The New York Police Department recently admitted using so-called “stingray” devices to intercept cellphone communications over 1,000 times since 2008.
It took a Freedom of Information (FOI) request from the New York Civil Liberties Union to finally pry out some of the gory details. But that’s no surprise: finding out how local US police departments use these contraptions is like pulling teeth. Not easy.
The feds are known to be a bit guarded about their stingray use. What’s more, the StingRay’s manufacturer, Harris Corporation, often demands non-disclosure agreements from police departments who’ve paid over $100,000 a pop for these devices. The argument: merely talking about stingrays will make criminals more likely to evade them.
Let’s back up and quickly review what “stingrays” do, and why anyone cares. (Oh, and by the way, they’re not all Harris® brand StingRays.They could be “DRT boxes” from Boeing’s DRT division, or who knows, maybe someone else’s secret product.
Whatever brand or model you prefer, “stingrays” all simulate cell sites.
Once a cellphone connects, thinking it’s found the real network, the stingray can capture its exact location – and, with appropriate software, its voice conversations and text messages, too.
Stingrays are sometimes called “IMSI catchers” because they grab a cellphone’s International Mobile Subscriber Identity (IMSI). And since they’re designed to overpower “real” cell sites, they can grab a lot of IMSIs: basically, all users in a given area.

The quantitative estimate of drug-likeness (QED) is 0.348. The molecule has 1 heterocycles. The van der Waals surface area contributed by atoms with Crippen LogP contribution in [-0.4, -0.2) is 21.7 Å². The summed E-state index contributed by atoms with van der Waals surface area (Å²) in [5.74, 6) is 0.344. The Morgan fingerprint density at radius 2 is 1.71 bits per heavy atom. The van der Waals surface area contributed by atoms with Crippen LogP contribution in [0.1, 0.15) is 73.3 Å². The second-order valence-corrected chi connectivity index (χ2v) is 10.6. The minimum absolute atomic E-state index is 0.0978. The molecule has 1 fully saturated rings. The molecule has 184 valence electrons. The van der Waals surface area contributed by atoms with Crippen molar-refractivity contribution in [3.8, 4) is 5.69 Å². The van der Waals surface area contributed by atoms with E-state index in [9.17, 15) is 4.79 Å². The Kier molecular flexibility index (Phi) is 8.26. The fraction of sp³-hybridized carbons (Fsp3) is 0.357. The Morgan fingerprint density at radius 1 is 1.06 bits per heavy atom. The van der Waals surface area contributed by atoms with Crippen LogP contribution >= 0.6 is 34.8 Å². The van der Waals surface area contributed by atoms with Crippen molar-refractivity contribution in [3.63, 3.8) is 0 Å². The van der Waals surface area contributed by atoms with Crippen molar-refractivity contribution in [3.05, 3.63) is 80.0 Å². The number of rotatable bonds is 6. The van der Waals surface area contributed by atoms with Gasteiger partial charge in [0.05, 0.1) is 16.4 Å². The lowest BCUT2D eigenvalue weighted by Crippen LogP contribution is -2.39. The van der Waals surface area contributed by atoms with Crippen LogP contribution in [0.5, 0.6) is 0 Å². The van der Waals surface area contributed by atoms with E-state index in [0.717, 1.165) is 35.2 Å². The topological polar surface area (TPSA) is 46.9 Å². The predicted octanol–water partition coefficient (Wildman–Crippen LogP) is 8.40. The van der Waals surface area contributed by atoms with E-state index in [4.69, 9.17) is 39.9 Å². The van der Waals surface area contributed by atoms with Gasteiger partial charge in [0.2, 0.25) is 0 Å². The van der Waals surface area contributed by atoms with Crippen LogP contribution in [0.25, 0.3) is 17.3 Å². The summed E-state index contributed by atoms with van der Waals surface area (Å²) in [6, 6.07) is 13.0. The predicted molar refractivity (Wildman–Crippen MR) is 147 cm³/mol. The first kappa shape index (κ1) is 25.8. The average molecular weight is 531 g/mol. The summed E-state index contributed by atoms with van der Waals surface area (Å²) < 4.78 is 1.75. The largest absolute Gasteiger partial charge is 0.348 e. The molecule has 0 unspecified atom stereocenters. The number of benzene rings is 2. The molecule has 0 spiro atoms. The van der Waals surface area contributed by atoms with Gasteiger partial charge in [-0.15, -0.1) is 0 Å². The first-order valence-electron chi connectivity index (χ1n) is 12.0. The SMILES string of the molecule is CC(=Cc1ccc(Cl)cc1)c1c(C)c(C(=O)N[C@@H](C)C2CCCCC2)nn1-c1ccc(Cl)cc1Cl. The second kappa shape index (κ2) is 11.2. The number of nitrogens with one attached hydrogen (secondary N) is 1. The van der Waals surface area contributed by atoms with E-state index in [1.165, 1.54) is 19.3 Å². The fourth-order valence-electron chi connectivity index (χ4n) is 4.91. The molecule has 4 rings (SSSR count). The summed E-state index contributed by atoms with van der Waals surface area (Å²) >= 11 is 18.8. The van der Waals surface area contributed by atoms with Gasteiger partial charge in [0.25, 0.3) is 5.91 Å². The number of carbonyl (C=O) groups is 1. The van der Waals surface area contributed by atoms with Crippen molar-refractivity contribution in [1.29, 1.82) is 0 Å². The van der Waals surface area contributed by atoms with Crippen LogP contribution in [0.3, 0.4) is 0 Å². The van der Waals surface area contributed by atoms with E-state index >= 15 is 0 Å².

That’s why some experts, such as former US magistrate judge Brian Owsley, fear they could be used to identify individuals at political protests – something the NYPD notoriously did back in the pre-cellphone 1960s.
For now, in New York City, the police say they’re narrowly targeting their surveillance. According to the New York Post, the FOI responses revealed stingrays at work locating suspects in rapes, murders, kidnappings, bank robberies, and the occasional case of identity theft or money laundering.
NYPD Deputy Chief Kerry Sweet told The New York Times, “We do not intercept contents of any communications,” nor information from “other people standing by, innocent bystanders.”
If you know just enough American constitutional law to be dangerous, you might be asking, “Don’t they need a warrant, based on the Fourth Amendment?”
Until recently, both local and federal law enforcement argued that all they needed was a “pen register order,” which requires a far lower standard: they just needed to tell a judge they might find evidence “relevant to an ongoing criminal investigation.”
Recently, the Obama justice department raised the federal standard, requiring its own agents to “obtain a search warrant supported by probable cause… [except in] exigent circumstances or exceptional circumstances.”
A few US states have also established higher standards, but most haven’t. Plus, according to the Open Technology Institute, nobody’s saying if the feds’ tougher new rules apply when they lend stingrays to state or local police, as they’ve been known to do.
Bottom line: when it comes to stingrays and cellphone interception, most American law enforcement agencies still have a lot of leeway – and not much incentive to talk about it.
(Bonus tip: Want to impress your friends with your knowledge of American surveillance law? Check out Jonathan Mayer’s Stanford Law School lectures, now at YouTube. Highly recommended – and quite remarkably comprehensible!)